In June 2012, Ted was selected as the Team Captain for the US Freediving Team at the Freediving World Championships, and in 2013 he attained PFI Advanced Instructor and PFI Instructor Trainer, becoming the first and only PFI independent instructor to receive this rating.
Oh yeah, and Ted also holds the record for hypoxic underwater swimming in the pool, having done 7 full lengths (175 meters) without a single breath.
But most impressive?
Ted has anemia.
This means his blood can't deliver oxgyen as efficiently to his muscles and brain as most of the world's population. Thes means he has a blood hematocrit level of 34, easily 1/3 less than most athletes. This is a condition that would leave most folks huffing and puffing for air after climbing a flight of stairs.
Obviously, anemia hasn't stopped Ted. And now he was about to share his secrets with us.
Now, before you discover exactly what Ted taught us, you should know one other juicy, important detail about this freediving excursion, a detail that will especially intrigue the average nutrition nerd.
That detail goes by the word “ketosis”.
See, around the same time I recorded that first freediving podcast I mentioned earlier, I also released an interview with University of Florida researcher and scientist Dominic D' Agostino. In that episode, “A Deep Dive Into Ketosis: How Navy Seals, Extreme Athletes & Busy Executives Can Enhance Physical and Mental Performance With The Secret Weapon of Ketone Fuel“, Dominic highlights his research into the use of ketones to enhance breathhold time and reduce the brain's requirements for oxygen.
Apparently, Dominic's research seems to be suggesting the fact that diet-induced ketosis from a high-fat, low-carb intake, especially when combined with the use of nutrition supplements such as powdered ketones or MCT oil, vastly reduce the need for the brain to use oxygen to burn glucose. This is because the brain can use up to around 75% of its fuel from ketones. So a ketone-fed or a fat-adapted brain can be better equipped to withstand low oxygen availability and potentially support longer breath-hold times. Dominic's research also shows that in the presence of ketosis, the brain and body are able to resist the potential cell damage of long periods of time with low oxygen, also known as “hypoperfusion”.
As I learned in a tortuous lab experiment last year at University of Connecticut (gory details here), a high-fat, low-carb diet can teach and allow the muscles to tap into more fat for fuel, making your body crave less use of oxygen in the large muscles of the legs, arms or other areas that you've learned oxygen gets shunted away from when deep underwater.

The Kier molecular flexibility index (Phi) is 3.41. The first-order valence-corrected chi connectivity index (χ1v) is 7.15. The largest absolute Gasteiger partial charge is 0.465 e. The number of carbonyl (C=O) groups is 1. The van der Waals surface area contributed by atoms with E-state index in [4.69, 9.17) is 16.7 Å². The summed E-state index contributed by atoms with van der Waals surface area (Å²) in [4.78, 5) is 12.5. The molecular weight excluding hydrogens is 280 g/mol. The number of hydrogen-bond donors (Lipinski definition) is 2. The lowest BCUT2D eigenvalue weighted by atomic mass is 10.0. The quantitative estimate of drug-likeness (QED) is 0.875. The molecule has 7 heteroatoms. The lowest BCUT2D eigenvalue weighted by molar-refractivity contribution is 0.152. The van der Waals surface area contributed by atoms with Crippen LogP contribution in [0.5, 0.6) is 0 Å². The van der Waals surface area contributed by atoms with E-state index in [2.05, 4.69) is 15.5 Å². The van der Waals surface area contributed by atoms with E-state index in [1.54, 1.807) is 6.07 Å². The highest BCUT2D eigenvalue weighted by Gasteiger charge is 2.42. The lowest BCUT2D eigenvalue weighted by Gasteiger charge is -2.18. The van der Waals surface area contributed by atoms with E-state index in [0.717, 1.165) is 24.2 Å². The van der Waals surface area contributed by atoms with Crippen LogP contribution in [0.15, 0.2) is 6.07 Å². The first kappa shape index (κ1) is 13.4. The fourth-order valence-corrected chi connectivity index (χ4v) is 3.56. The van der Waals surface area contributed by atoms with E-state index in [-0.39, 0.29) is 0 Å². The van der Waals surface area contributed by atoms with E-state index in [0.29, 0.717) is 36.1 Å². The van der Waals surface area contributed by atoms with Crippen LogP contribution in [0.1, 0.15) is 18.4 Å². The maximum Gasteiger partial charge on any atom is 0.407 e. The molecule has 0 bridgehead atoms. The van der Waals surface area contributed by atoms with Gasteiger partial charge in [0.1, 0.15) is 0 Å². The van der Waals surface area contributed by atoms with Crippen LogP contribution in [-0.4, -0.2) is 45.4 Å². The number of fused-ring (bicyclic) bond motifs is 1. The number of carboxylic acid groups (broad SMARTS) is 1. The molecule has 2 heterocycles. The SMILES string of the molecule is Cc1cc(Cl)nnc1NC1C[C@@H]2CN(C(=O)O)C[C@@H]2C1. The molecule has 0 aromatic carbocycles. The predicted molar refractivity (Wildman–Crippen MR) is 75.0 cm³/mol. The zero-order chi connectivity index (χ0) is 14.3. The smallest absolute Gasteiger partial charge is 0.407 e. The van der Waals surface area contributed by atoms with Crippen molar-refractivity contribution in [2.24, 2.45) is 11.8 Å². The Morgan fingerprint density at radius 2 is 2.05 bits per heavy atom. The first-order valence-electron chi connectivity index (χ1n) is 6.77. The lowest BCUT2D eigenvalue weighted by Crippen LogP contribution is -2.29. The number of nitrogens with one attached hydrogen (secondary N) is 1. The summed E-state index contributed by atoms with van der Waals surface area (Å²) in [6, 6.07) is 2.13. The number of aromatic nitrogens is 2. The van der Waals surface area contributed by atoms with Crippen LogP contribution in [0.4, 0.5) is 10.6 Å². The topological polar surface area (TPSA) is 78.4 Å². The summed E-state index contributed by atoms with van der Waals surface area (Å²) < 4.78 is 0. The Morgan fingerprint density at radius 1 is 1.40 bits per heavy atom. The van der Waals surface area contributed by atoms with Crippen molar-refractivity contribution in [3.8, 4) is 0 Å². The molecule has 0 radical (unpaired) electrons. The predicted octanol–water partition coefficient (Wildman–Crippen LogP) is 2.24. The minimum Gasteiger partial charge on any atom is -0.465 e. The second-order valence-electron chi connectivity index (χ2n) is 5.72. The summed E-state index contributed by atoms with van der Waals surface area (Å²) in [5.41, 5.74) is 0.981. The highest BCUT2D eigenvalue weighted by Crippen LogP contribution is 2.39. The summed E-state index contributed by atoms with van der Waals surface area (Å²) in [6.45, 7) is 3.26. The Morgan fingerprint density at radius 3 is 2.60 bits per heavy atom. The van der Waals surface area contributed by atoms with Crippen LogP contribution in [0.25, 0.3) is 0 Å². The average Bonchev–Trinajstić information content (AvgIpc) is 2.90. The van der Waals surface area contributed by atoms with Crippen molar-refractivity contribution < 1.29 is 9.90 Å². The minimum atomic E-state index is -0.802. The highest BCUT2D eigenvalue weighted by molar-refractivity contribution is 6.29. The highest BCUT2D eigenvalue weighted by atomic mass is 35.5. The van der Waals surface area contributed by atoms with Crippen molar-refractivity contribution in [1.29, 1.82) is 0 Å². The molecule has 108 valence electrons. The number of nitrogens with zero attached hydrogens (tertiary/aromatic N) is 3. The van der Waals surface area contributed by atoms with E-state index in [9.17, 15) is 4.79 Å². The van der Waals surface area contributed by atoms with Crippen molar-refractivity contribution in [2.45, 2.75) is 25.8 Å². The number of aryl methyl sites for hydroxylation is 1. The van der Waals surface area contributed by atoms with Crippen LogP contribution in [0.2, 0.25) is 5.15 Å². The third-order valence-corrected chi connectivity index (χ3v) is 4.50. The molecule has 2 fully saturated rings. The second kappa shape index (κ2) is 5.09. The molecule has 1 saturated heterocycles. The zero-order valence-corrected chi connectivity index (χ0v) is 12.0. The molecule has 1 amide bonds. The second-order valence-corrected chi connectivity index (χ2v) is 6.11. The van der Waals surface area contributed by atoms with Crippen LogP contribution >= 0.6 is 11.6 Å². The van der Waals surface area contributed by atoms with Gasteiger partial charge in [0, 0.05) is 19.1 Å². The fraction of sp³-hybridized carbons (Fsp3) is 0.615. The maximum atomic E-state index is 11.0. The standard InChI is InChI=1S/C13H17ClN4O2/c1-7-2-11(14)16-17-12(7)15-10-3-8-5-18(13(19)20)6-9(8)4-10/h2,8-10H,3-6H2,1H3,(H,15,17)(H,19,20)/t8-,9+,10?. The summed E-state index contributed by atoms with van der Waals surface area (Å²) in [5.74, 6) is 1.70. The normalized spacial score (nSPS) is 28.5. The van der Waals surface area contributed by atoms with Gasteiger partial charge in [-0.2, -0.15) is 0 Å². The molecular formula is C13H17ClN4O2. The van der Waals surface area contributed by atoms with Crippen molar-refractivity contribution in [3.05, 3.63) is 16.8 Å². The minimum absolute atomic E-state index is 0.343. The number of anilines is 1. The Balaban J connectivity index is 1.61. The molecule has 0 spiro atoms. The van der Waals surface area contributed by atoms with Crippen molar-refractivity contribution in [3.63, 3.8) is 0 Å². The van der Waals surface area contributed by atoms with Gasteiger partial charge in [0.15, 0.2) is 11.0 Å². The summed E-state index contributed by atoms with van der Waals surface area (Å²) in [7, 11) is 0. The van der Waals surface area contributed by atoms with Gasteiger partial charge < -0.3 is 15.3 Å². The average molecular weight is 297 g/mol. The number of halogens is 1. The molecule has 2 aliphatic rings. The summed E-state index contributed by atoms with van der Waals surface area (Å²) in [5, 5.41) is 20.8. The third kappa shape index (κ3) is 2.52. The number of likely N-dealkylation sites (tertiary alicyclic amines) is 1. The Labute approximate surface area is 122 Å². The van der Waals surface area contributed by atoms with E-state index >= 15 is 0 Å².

A diet low in sugar and starch is also less acidic. This lowers carbon dioxide levels in the body, which could theoretically also increase breath hold time. This is because breath holding is normally terminated due to an urge to breathe that is mostly caused by increasing carbon dioxide levels.
Interestingly, most of the animals that regularly rely upon the mammalian diving reflex are marine mammals. Marine mammals, for the most part, live on almost exclusively fat and protein (e.g. fish) and yet are able to maintain a largely aerobic, (oxygen-based, metabolism – even while holding their breath.
Based on all this, the week prior to my freediving trip, I talked to Dominic and asked him how I could quickly get back into ketosis so that I could maximize my breathhold time and my tolerance to freediving. His reply was simple:
1) Immediately switch to 80%+ fat-based diet…
2) Take 2-3 servings of powdered ketones in the form of “KetoCaNa” per day (Prototype Nutrition was kind enough to give 10% discount with code BG2015)…
3) Use MCT oil or MCT powder liberally in smoothies, teas, coffees, etc…
So I immediately cut sugar and starches, and shifted my diet to include meals such as fatty fish, walnuts and chia seeds, coconut milk, and copious amounts of decaffeinated “Bulletproof Coffee” (caffeine raises heart rate, so caffeinated coffee flies in the face of becoming a better freediver). Using this strategy, and based on my testing with a Ketonix breath testing device, I achieved a deep state of ketosis (3+ mmol ketones for you quantified geeks) within just 48 hours. Incidentally, this is much more immediate and deeper level of ketosis than I ever achieved in previous experiments sans powdered ketones and high MCT oil intake.
Hooray for science.
Then, armed with a boatload of ketones circulating through my bloodstream and feeding my brain, I delved into Ted's class.
Now here's the deal: out of respect to Ted's proprietary system and method of instruction, I'm not going to reveal everything that I learned over 96 hours of intense freediving instruction. However, there were some definite highlights.
Ted began by scaring the hell out of us.
For the first three classroom hours of the course, we learned every possible method on the face of the planet to avoid something called “shallow-water blackout”. Shallow-water blackout is a sudden loss of consciousness caused by oxygen starvation, and this unconsciousness strikes most commonly within 15 feet of the surface, where expanding, oxygen-hungry lungs literally suck oxygen from your brain and into your blood.
In other words, you don't usually die underwater. You die on top of the water.
Armed with sheer dread of passing out in the water, we proceeded to the pool for “static” breathhold training. Here are the basics of how to hold your breath for a really, really long time…
…relax by spending several minutes doing ventilation breathwork: 2 seconds in, 2 seconds hold, 10 seconds out, 2 seconds hold, repeat. Just try it. You may get so relaxed that your fingers get tingly. But that's not good. This is because you blow off too much CO2 you will start to have certain symptoms, and tingling in the fingers (along with euphoria and tunnel vision) is one of those symptoms. This is also known as “hyperventilation”, or “overpurging”, and if you start a dive with these symptoms you are putting yourself at risk for a whiteout, which is basically a blackout that occurs in the beginning of a dive.